This “humanization movement” is also observed with joy at another significant moment: the end of life, death. In recent years and under the protection of what we call Palliative Care and “end of life” care, a series of care measures that dignify and attend to people in all their dimensions, have been developed and perfected.
Palliative Cares are a model of care that improves the quality of life of patients with advanced diseases of lethal prognosis and that of their families, through the prevention and control of suffering with early identification, evaluation and adequate treatment of pain and other physical, psychosocial, existential and spiritual problems.Among its main features we can highlight:
– Provide control of pain and other symptoms.
– Affirm life and consider death as a normal process.
– Not try to advance or delay the moment of death.
– Integrate the psychological and existential aspects of patient care.
– Offer a support system to help patients live as actively as possible until death.
– Offer a support system to help the family in its adaptation during the patient’s illness and the period of mourning.
– They use teamwork to meet the needs of patients and their families, even after departure.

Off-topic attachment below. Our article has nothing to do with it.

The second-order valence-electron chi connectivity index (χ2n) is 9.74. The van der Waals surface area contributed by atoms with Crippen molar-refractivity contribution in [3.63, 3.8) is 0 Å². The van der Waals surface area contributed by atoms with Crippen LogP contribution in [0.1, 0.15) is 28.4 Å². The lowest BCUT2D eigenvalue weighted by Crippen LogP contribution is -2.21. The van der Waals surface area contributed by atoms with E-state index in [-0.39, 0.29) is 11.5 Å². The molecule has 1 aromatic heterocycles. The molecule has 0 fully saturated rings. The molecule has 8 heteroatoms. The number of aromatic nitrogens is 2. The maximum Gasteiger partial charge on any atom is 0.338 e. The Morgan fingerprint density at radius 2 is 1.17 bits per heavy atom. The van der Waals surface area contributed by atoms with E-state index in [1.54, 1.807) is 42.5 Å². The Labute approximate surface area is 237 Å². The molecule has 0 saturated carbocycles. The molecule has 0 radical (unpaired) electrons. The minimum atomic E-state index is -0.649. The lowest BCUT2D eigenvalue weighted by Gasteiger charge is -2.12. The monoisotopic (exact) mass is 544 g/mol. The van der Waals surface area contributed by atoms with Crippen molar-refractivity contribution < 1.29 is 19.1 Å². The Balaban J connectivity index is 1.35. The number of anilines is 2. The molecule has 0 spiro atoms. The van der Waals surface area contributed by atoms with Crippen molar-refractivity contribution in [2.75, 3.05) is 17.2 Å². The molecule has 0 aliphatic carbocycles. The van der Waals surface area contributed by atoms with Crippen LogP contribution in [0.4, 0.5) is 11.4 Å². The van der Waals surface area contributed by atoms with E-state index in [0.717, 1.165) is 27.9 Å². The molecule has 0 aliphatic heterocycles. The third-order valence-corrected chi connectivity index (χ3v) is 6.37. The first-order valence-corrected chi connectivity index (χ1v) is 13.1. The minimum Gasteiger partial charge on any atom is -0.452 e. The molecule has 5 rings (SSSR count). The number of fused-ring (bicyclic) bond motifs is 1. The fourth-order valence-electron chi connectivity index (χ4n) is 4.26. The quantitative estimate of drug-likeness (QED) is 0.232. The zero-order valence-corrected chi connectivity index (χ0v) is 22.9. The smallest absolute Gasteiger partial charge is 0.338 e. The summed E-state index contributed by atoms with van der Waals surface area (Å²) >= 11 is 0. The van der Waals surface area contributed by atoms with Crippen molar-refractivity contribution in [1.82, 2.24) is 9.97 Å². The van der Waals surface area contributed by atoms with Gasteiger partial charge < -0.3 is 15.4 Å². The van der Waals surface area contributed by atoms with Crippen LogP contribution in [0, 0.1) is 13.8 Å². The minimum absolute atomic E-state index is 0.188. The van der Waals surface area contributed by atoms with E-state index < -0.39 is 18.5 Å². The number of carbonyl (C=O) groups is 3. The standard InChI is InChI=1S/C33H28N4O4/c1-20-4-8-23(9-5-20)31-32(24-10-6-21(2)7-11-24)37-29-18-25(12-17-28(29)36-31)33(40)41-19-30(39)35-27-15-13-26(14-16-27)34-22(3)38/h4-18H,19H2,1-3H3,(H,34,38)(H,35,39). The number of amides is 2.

In all cases, the treatment unit is always patient-family-environment.
The sphere of attention is not only limited to physical discomfort, but it works with the person in a multidimensional way, also appreciating the emotional, social and spiritual sphere.
Adequate control of symptoms, control of physical pain, multidisciplinary treatment, attention of the person and their significant environment, tools to calm the mental suffering that arises in these situations, help with a deep reconciliation of the person with themselves and with others, and deepen the existential-spiritual dimension of those who go through the end of life process – these become fundamental objectives of the treatments in Palliative Care.
Birth and death are two moments of great personal and social significance that all human beings have in common.It is observed and hoped that, although slowly and trying to overcome many difficulties, in different parts of the world a human sensibility begins to grow that translates into multidisciplinary experiences and practices that we could frame as part of a process to “humanize health”. That is, integrate into clinical practices the aspects that compose human internal and spiritual life, understanding that only with a look and attention that integrates the physical, psychological and spiritual aspects will we be responding to the totality of the needs of every human being, and more precisely in these cases, to those who are traversing very significant moments, such as the “thresholds” of their lives.